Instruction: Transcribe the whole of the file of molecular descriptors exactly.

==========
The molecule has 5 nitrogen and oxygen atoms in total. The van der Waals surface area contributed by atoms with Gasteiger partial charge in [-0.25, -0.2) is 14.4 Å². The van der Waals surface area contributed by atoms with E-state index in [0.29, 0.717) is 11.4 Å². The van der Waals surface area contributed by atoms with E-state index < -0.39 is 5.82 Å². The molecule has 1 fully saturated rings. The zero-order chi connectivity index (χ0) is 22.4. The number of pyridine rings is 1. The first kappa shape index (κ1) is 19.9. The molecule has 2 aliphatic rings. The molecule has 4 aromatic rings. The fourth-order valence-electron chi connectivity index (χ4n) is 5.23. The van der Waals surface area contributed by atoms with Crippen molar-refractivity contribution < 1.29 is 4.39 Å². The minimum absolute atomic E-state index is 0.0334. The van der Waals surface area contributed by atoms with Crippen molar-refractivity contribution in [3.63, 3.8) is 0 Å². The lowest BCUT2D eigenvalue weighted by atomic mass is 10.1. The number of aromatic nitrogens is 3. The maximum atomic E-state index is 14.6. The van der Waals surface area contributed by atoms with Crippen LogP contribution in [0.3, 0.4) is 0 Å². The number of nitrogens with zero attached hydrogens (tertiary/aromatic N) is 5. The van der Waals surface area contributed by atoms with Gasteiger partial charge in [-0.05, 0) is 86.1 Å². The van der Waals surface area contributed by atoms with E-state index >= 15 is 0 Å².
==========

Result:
The molecule has 5 nitrogen and oxygen atoms in total. The van der Waals surface area contributed by atoms with Gasteiger partial charge in [-0.25, -0.2) is 14.4 Å². The van der Waals surface area contributed by atoms with E-state index in [0.29, 0.717) is 11.4 Å². The van der Waals surface area contributed by atoms with E-state index < -0.39 is 5.82 Å². The molecule has 1 fully saturated rings. The zero-order chi connectivity index (χ0) is 22.4. The number of pyridine rings is 1. The first kappa shape index (κ1) is 19.9. The molecule has 2 aliphatic rings. The molecule has 4 aromatic rings. The fourth-order valence-electron chi connectivity index (χ4n) is 5.23. The van der Waals surface area contributed by atoms with Crippen molar-refractivity contribution < 1.29 is 4.39 Å². The minimum absolute atomic E-state index is 0.0334. The van der Waals surface area contributed by atoms with Crippen molar-refractivity contribution in [3.63, 3.8) is 0 Å². The lowest BCUT2D eigenvalue weighted by atomic mass is 10.1. The number of aromatic nitrogens is 3. The maximum atomic E-state index is 14.6. The van der Waals surface area contributed by atoms with Crippen LogP contribution in [0.3, 0.4) is 0 Å². The number of nitrogens with zero attached hydrogens (tertiary/aromatic N) is 5. The van der Waals surface area contributed by atoms with Gasteiger partial charge in [-0.05, 0) is 86.1 Å². The van der Waals surface area contributed by atoms with E-state index >= 15 is 0 Å².